1070-4272/03/7602-0229 $25.00 C 2003 MAIK [Nauka/Interperiodica]
Russian Journal of Applied Chemistry, Vol. 76, No. 2, 2003, pp. 229!233. Translated from Zhurnal Prikladnoi Khimii, Vol. 76, No. 2, 2003,
Original Russian Text Copyright + 2003 by Lamberov, Romanova, Sitnikova, Gil’manov, Trifonov.
Changes in the Composition, Structure, and Activity
of Catalysts in Hydrogenation of Diene Hydrocarbons
of the C
Fraction of Pyrolysis Naphtha
A. A. Lamberov, R. G. Romanova, E. Yu. Sitnikova, Kh. Kh. Gil’manov, and S. V. Trifonov
Kazan State Technological University, Kazan, Tatarstan, Russia
Nizhnekamskneftekhim Open Joint-Stock Company, Nizhnekamsk, Tatarstan, Russia
Received June, 13, 2002
Abstract-A comparative study was performed of changes in the composition, structure, and catalytic activity
of catalysts in selective hydrogenation of C
fraction of pyrolysis naphtha. The main reasons for catalyst
deactivation in the course of industrial exploitation were considered.
At present, the stringent requirements are imposed
on the quality and purity of pyrolysis naphtha frac-
tion, in particular, on the content of diene hydrocar-
bon impurities. One of the most widespread methods
for removing such impurities is catalytic hydrogena-
tion . Catalysts containing palladium supported by
aluminum oxide are the most efficient in hydrogena-
tion of diene hydrocarbons . In spite of success-
ful exploitation of these catalysts in hydrogenation of
diene, the decrease in the catalyst activity is a serious
problem. Unfortunately, the reasons for catalyst de-
activation have not been analyzed previously, and
here we try to fill this gap.
It is known  that deactivation can occur because
of catalyst poisoning with toxic inorganic substances.
Another reason is blocking of the active centers of
the catalyst surface through deposition of coke.
In this work, we studied deactivation of catalysts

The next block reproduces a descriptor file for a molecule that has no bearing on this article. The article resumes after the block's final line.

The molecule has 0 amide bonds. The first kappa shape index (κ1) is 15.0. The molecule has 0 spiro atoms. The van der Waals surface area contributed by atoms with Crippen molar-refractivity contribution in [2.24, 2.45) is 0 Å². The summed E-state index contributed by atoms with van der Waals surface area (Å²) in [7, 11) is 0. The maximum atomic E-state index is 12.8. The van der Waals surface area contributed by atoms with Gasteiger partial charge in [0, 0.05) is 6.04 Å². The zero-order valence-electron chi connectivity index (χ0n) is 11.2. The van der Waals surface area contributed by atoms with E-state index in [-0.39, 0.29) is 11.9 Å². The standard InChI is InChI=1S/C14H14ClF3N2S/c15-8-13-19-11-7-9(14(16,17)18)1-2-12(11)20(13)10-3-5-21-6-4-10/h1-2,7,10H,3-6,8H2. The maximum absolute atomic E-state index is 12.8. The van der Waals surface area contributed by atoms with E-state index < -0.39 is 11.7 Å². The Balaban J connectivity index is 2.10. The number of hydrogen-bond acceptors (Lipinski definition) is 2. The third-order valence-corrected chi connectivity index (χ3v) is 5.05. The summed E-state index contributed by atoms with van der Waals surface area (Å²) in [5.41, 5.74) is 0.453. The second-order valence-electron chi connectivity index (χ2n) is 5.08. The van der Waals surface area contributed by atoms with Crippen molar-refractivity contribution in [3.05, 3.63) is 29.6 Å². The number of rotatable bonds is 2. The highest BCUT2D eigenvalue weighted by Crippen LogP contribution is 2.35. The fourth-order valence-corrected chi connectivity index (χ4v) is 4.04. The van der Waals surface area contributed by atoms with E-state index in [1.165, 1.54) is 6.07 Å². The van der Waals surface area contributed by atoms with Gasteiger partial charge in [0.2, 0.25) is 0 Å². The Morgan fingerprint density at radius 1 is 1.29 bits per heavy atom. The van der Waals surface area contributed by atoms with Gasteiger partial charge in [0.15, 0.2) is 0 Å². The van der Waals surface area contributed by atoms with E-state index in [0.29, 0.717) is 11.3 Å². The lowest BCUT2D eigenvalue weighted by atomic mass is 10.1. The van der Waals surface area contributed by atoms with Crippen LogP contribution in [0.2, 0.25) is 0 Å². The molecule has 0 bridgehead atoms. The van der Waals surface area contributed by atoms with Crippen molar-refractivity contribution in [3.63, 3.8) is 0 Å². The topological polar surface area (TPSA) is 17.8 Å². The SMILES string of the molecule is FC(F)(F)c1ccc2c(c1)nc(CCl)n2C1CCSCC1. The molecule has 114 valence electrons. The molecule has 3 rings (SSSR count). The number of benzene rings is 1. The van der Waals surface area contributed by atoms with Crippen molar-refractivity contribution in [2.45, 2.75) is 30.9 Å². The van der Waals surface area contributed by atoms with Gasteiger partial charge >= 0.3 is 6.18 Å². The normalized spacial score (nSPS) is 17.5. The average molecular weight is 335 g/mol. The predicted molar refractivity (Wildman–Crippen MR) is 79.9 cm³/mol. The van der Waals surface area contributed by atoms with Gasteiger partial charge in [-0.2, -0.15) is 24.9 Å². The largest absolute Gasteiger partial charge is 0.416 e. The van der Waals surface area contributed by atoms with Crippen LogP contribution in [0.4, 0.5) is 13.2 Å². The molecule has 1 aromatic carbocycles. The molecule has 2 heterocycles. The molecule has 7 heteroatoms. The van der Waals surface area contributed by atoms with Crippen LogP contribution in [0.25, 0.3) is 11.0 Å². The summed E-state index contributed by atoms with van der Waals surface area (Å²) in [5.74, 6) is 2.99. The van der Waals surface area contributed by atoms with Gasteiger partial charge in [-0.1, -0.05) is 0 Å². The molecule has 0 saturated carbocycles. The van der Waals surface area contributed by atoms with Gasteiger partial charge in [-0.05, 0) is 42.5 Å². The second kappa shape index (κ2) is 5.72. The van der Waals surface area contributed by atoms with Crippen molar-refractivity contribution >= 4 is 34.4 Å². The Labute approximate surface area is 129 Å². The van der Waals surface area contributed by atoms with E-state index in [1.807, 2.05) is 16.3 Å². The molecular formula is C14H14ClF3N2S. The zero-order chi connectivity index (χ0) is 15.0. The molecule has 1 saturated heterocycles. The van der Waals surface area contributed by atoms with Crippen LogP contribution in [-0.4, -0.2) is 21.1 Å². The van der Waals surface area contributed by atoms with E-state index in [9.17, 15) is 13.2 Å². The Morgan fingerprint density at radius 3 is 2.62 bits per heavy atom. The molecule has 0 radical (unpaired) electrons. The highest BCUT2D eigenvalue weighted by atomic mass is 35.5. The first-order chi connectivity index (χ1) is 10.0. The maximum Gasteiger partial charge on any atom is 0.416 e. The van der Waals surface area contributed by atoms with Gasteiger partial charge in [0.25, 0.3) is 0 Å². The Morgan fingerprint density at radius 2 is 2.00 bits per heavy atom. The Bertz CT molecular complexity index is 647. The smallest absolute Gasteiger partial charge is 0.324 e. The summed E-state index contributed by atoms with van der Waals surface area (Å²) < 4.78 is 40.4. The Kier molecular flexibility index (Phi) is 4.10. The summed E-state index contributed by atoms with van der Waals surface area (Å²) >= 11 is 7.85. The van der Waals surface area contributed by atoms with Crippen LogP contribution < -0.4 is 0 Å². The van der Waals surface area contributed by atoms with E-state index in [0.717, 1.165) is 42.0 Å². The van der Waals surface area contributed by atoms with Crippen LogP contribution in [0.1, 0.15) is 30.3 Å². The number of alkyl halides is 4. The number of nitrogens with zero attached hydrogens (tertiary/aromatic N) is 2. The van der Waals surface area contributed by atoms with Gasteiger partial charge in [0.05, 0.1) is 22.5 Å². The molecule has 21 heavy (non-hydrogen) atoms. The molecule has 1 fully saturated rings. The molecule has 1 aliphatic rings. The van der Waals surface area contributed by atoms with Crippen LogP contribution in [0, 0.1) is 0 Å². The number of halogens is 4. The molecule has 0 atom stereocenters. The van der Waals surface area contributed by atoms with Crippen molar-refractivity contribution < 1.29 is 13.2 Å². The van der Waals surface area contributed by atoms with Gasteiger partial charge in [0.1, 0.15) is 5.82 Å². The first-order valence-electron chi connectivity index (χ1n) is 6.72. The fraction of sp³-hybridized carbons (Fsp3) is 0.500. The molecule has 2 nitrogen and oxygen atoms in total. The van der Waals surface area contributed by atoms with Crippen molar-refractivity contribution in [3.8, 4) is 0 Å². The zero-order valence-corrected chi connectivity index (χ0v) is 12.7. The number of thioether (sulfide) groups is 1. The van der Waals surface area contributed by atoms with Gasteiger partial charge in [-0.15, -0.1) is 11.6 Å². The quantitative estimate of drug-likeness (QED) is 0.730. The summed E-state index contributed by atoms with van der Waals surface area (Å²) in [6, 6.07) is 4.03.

for selective hydrogenation of dienes of the C
Samples of a deactivated catalyst were taken from
various levels of a reactor, as shown in the scheme
Low-temperature nitrogen adsorption, IR spectros-
copy, thermogravimetry, photocolorimetry, X-ray fluo-
rescence analysis, emission spectroscopy, and chemi-
cal analysis were used to study the composition, struc-
ture, and surface characteristics of the catalyst.
The specific surface area, porosimetric volume, and
pore volume distribution were measured by low-tem-
perature nitrogen adsorption on an ASAP-2400 Mi-
cromeritics device. To obtain adsorption-desorption
isotherms at 77 K, 0.831.0 g of the finely crushed cat-
alyst was placed in the analyzer ampule, which was
heated to 523 K, evacuated to 0.1 mm Hg for 4 h, and
then filled with nitrogen and weighed. Degassing was
performed to 0.03 mm Hg. In calculations, r(N
taken to be 0.808 g cm
, and the crosssection area of
the nitrogen molecule S, 0.1620 nm
. The pore vol-
ume and size distribution of pores were measured with
relative error of +13%, and the specific surface area,
with error of +3%. The curves of pore volume distri-
bution with respect to pore diameter were calculated
in terms of the cylindrical pore model .
Fig. 1. Scheme of the reactor and points of catalyst sampl-
ing (samples nos. 1311).